Oct 18, 2022 - Politics & Policy

L.A. City Council elects new president after racist audio leak

Councilmember Paul Krekorian speaking in a meeting in August 2022.

Councilmember Paul Krekorian speaking in a meeting in August 2022. Photo:Irfan Khan/Los Angeles Times via Getty Images

The Los Angeles City Council on Tuesday elected councilmember Paul Krekorian as its new president to replace Nury Martinez, the body's previous president who resigned from the council last week after leaked audio revealed her making racist remarks about another member's son.

Why it matters: It's a step toward stabilizing the legislative body, which has been hindered by public disruptions in the fallout of the audio scandal first reported by the Los Angeles Times.

  • The meeting was mostly virtual because of COVID-19 concerns after Krekorian tested positive for the virus over the weekend, according to the Times.
  • Mitch O’Farrell, who served as acting president since Martinez's resignation, presided over a mostly empty chamber with only a few staff members and reporters inside.

What they're saying: "Needless to say, this is one of the most challenging times our city has ever faced, and I'm ever mindful of what's before us," Krekorian said after being elected unanimously in a 10 to 0 vote.

  • "The city is still grieving, and we're working overwhelmingly together to try to overcome what we experienced over the last week," he added. "Los Angeles has seen an overwhelming rejection of the statements that were made by our colleagues."

Councilmembers Kevin de León and Gil Cedillo, who participated in a discussion with anti-Black and anti-Indigenous comments in the leaked audio, were not present at the council meeting on Tuesday.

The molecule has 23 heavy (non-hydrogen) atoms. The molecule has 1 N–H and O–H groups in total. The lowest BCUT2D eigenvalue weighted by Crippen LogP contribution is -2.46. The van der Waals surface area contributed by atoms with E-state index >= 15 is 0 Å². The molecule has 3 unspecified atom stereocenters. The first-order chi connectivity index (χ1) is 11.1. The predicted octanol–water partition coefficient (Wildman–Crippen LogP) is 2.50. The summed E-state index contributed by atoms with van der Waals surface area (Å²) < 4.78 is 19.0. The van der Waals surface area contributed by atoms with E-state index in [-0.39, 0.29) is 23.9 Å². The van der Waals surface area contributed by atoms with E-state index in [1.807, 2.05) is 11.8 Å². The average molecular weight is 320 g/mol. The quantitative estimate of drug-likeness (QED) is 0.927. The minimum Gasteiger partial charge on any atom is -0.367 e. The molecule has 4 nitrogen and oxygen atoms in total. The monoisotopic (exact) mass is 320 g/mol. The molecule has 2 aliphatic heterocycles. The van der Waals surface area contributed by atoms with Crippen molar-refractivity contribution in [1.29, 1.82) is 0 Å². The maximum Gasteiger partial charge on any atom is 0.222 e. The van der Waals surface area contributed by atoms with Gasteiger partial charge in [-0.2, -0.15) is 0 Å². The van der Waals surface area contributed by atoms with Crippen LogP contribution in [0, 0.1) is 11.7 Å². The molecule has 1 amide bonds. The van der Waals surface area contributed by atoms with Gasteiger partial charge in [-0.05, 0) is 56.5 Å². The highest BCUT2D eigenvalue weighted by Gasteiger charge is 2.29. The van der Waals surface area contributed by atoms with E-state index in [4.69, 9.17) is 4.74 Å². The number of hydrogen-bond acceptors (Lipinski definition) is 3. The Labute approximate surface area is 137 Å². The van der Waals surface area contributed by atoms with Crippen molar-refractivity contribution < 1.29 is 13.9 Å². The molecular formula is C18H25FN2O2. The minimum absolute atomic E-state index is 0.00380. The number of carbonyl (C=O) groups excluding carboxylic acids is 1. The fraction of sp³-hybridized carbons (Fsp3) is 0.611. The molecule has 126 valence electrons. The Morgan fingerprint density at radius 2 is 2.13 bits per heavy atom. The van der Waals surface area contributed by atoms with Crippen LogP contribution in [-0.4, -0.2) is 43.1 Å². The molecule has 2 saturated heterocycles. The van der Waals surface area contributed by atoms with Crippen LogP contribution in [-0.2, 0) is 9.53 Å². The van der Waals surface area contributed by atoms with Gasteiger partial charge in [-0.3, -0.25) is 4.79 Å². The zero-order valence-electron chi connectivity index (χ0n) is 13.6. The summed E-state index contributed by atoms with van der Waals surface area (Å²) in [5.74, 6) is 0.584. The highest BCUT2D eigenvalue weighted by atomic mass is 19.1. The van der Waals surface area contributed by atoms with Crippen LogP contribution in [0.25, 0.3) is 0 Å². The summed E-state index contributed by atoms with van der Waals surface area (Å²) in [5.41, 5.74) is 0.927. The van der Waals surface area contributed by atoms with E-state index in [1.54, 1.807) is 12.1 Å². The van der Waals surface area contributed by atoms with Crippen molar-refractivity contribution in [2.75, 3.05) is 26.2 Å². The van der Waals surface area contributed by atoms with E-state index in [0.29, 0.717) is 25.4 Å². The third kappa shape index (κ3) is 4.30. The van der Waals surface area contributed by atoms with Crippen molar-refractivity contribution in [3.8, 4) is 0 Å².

• Protesters held demonstrations outside City Hall during the meeting, demanding De León and Cedillo's resignation, with confrontations erupting between police and protesters at the entrance of the building.
  • Callers during the virtual public comments section repeatedly asked other councilmembers to leave the meeting and break quorum, saying the body should not hold meetings or select a new president before De León and Cedillo resigned.
  • Demonstrators accused the council of overblowing its coronavirus concerns to exclude to the public from the chamber.

The big picture: Krekorian said he would continue pursuing De León and Cedillo's resignations and would attempt to censure them, but stressed that the council's actions could not be suspended until that time.

  • "We just can't allow two members who are in a position of having dishonored their offices to — by their decision, or lack of decision — hold the city hostage. It cannot be the case that that happens," Krekorian said.
  • O’Farrell on Monday removed De León and Cedillo from their committee chairmanships and assignments and said he personally asked them to resign, but they have not indicated they intend to.
  • O’Farrell previously said he did not want to become president.
  • De León and Cedillo, who have apologized, have faced calls to resign from resign from advocacy groups, community members and the White House.

Go deeper: L.A. City Council crisis exposes Black-Latino divisions — and unity

Editor's note: This story has been updated with new details throughout.

Go deeper